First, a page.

If you own a dog, those morning and evening walks are an important part of the daily routine – at least, if you want to keep your pet happy and your carpets clean. But, researchers say, there are also fringe benefits beyond the exercise you get. They have now proven how much easier it is to meet people when you have a dog.
"Dogs act as social 'ice breakers' and help people strike up friendly conversation with others," says Dr. June McNicholas, senior research fellow in the Department of Psychology at the University of Warwick in the United Kingdom. "We are probably much more sociable than society allows us. It is difficult for us to strike up a conversation with a complete stranger – all sorts of ulterior motives may be suspected. But being with a dog (or other pet) gives a safe, non-threatening, neutral topic to start a conversation."
Two Studies – Same Result
"Most people, out for a walk with their dog," says McNicholas, "can't help but meet others." As proof, she and her associates conducted two studies last winter to test the social catalyst effect of dogs. Guide dogs were used in both studies (although they were not identifiable as such), since they are trained to ignore passersby. This was important, as it ensured that approaches to the handlers were instigated by other people, not the dogs.
In the first study, McNicholas went about her daily routines of taking children to school, walking to classes at the university, shopping and so forth for a period of 10 days, 5 with the dog and 5 without. The number of times people stopped to talk was recorded, noting whether the talkers were friends, acquaintances or strangers.
The result: Being in the company of a dog increased people's interactions. In fact, the presence of the dog almost tripled the number of casual acquaintances who spoke to McNicholas and raised the number of total strangers who spoke to her from three, when without the dog, to 65 when she was with the dog.
The second study sought to examine whether approaches might be reduced if either the appearance of the handler and/or the dog were made more intimidating. A male handler took a large black dog on walks in the park. Sometimes, the handler was dressed very sharply and the dog was in a colored collar and lead; other times the handler dressed scruffily and the dog wore a studded collar and a frayed rope as a lead.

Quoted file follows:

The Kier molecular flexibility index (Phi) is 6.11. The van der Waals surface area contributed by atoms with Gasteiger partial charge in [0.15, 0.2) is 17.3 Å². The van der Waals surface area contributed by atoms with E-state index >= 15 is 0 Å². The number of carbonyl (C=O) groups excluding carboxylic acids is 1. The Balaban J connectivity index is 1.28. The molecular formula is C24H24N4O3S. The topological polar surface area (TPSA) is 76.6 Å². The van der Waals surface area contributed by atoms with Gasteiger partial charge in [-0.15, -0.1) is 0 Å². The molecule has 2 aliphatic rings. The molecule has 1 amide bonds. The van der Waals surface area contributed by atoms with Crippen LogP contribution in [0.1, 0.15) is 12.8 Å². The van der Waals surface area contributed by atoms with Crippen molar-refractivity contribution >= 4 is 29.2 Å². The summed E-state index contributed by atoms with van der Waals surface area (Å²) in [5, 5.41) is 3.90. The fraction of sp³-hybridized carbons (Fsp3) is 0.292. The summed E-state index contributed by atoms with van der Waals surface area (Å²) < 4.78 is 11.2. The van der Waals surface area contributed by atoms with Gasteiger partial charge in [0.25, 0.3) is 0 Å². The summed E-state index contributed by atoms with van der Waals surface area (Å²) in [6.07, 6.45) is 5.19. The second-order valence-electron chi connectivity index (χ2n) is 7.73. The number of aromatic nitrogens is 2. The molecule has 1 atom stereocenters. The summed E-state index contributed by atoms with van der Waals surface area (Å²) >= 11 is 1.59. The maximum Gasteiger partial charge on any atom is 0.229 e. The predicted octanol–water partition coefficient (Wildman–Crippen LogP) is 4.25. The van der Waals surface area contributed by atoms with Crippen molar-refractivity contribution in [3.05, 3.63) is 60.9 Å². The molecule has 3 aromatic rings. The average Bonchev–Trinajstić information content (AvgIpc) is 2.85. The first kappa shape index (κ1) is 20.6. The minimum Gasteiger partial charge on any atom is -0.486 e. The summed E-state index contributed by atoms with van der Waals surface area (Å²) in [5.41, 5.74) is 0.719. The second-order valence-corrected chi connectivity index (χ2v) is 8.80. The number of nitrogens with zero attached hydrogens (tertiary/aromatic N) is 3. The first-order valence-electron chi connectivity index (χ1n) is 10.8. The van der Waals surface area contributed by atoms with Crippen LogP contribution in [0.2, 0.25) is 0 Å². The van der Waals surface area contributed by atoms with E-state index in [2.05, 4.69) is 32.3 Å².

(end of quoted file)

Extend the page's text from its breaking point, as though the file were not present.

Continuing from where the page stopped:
The findings: Although fewer people spoke to the handler when he was scruffily dressed and alone than when he was sharply dressed and alone, the effect on social exchanges when the dog was present remained strong, no matter what the appearance of the dog or the handler.
What the Studies Mean
So what does all this mean? "If people meet people, some may become friends," says McNicholas. This may be of particular importance to people who feel isolated – some older people, for example. It may also have a special benefit for owners of guide dogs for the blind, assistance dogs for people with disabilities, and hearing dogs for the deaf.
"We found that people with an assistance dog rated the social contact made as being as valuable as the actual work the dog had been trained to do," McNicholas says. "This was because people are not very good at knowing how to approach people with disabilities, so they don't. It's not prejudice, but it hurts. An assistance dog not only means that people have a way of making contact, but the person with the disability is no longer seen as someone who can't do things. Rather, they are seen as skilled handlers of a highly-trained working dog."